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I am pretty active on Twitter. I follow lots of educators (because I am one, among other things), and without fail, I see all sorts of links to blogs and articles and YouTube videos about how to be a better teacher. I have never seen one that tells students how to be, well, better students. So to address this significant gap in the market, I thought I would put this little Rule Book together. It’s a little bit of a tongue in cheek rant, but anyone in education should recognise certain student traits! Rule #1 Just because you pay for

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A month ago, I had a psychic experience. If it wasn’t, it certainly felt like one. And it is so interesting that I have to write about it. But this story starts 20 years ago while I was at university. I spent most of my Arts degree with a good-looking bloke called Terry, who was a law student. I met him at uni, but I can’t recall how. Maybe we were introduced by mutual friends, maybe we met one night while we were out at the same venue. Anyway, the point is we did meet. We spent a couple of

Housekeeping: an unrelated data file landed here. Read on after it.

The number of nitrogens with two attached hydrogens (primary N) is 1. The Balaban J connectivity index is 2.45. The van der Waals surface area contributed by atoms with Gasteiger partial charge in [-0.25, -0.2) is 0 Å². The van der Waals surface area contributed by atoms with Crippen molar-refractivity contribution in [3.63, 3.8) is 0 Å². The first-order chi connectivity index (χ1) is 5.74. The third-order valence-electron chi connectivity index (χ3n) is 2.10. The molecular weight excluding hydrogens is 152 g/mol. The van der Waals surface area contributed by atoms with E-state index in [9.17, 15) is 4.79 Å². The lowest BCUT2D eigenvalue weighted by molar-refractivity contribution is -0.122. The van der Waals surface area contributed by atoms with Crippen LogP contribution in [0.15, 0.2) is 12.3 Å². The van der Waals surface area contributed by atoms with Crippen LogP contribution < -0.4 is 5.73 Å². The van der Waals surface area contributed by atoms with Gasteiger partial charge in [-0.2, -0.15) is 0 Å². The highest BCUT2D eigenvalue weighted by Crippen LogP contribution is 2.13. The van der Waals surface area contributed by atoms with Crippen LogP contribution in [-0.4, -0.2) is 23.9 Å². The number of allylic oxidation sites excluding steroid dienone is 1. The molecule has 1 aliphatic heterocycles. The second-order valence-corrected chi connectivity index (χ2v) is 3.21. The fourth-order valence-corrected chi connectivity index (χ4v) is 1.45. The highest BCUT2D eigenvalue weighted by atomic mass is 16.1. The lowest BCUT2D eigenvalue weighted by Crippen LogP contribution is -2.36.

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I’m a late starter. I’ve only just got a passport at the ripe old age of 46. I’ve always wanted to travel, but in my late teens and twenties I was too busy exploring my immediate world to worry about going further afield. It was the 80s, man, and there was so much fun to be had right on my doorstep! At 29, I had my daughter. And was a solo parent, so had to worry about keeping a roof over our heads and food in our stomachs. Overseas travel was a pipe dream, not to mention impractical! So I

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I have worked in and out of education for the last 15 years. My first foray was in my early thirties, when, upon discovering I was going to be a single parent, I thought I’d better do something “practical” with my Arts degree (apart from serving fries with that!). I’d always enjoyed school, and was good at it, and what with the school holidays and civilised hours, teaching seemed like a natural fit for a soon-to-be single parent. So I signed up and completed my Graduate Diploma in Education, teaching English and Studies of Society and Environment (SOSE). In my